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Coquerel's Sifaka

Propithecus coquereli

Did you know?

  • The Coquerel’s sifaka was named after the alarm cry it makes when it sees an enemy (shif-auk).
  • Sifakas are some of the largest living lemurs. An adult Coquerel's sifaka is about 20 inches from head to rump, plus another 16 to 24 inches for the tail. 
  • They are vertical clingers and leapers. They bounce and jump along the ground on their back legs, a locomotion style unique in the mammal world
  • Sifakas eat mostly plants – leaves are their favorite food.
  • Infant sifaka cling to their mothers' bellies for the first three weeks of life. After that they ride on their mothers' backs.


A sifaka’s long, frog-like legs enable it to leap up to 30 feet between tree trunks! Their hopping on the ground is a unique movement which is often a sideways locomotion that involves galloping, skipping and hopping!

Young and Family

Coquerel's sifakas are social animals that live in families. After a gestation of about five months, a female will give birth to one baby. Infant sifaka cling to their mothers’ bellies for the first three weeks of life. After this stage, they ride on their mothers’ backs.

Threat Level

  • Unknown
  • Common
  • Near Threatened
  • Threatened
  • Endangered
  • Critically Endangered
  • Extinct in the Wild

Critically Endangered

The Coquerel's Sifaka faces an extremely high risk of extinction in the wild.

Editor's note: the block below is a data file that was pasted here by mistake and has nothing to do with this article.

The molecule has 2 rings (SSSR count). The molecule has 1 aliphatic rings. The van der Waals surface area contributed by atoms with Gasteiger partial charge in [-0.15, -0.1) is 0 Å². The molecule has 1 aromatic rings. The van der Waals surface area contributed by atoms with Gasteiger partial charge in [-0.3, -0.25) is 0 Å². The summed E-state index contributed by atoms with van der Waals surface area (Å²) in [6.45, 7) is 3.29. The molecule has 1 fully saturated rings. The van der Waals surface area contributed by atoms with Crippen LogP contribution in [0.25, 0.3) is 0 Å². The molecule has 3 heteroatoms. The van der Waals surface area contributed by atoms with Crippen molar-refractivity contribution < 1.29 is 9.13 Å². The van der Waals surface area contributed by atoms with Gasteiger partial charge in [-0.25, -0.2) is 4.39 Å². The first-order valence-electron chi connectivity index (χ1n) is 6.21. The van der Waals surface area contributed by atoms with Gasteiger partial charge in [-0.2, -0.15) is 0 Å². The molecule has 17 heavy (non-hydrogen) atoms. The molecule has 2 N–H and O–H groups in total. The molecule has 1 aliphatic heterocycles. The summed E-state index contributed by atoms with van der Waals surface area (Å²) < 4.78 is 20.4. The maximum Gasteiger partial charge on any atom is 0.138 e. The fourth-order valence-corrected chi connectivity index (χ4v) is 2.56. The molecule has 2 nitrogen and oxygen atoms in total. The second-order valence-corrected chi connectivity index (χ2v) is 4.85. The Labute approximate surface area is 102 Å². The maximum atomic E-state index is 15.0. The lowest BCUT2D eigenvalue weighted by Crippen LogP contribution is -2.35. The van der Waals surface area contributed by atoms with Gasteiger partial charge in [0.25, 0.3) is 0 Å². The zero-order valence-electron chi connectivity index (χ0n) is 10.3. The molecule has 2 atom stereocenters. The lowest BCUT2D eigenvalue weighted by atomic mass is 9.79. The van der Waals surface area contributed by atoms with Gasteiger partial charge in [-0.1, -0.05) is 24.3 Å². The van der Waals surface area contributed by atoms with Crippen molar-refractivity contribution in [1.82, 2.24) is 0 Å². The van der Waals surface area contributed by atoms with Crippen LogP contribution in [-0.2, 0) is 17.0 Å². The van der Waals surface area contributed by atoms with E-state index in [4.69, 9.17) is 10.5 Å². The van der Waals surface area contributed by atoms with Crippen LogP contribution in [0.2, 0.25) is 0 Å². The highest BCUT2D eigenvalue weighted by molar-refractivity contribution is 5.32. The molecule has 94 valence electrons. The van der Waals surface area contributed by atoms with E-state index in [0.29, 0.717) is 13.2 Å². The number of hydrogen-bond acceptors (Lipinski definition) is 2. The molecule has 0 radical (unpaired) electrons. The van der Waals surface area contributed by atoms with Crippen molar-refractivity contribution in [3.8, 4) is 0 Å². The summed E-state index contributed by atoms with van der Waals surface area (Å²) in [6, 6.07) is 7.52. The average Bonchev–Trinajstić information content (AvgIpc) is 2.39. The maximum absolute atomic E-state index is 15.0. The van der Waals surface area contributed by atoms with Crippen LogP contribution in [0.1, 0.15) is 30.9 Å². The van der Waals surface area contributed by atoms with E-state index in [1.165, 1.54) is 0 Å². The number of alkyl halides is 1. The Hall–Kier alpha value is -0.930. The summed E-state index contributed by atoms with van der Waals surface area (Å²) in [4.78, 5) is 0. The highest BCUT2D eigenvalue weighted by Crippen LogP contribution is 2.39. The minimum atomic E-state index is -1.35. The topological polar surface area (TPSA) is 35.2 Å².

We care about Coquerel’s sifakas

Like many types of sifaka, the Coquerel's sifaka is in danger of extinction in the wild. These animals suffer from continued habitat loss, as their forest homes are logged for timber and turned into farmland. We are helping these animals through the Saint Louis Zoo WildCare Institute Center for Conservation in Madagascar. Additionally, rhe Saint Louis Zoo participates in the Species Survival Plan for this species, a cooperative breeding program that helps ensure a healthy population of animals. Learn more about how we are helping sifakas in the wild.

The Saint Louis Zoo WildCare Institute Center for Conservation in Madagascar

Find this animal in Historic Hill


Historic Hill

Historic Hill is a lovely stroll through one of the oldest parts of the Saint Louis Zoo. From the 1904 World’s Fair Flight Cage to the Spanish architectural flavor of the 1920s in the Bird House, Primate House and Herpetarium to the finishing touches of our thoroughly modern exhibits, this area of the Zoo has a unique ambiance and a nostalgic history that make it a great destination.

Explore Historic Hill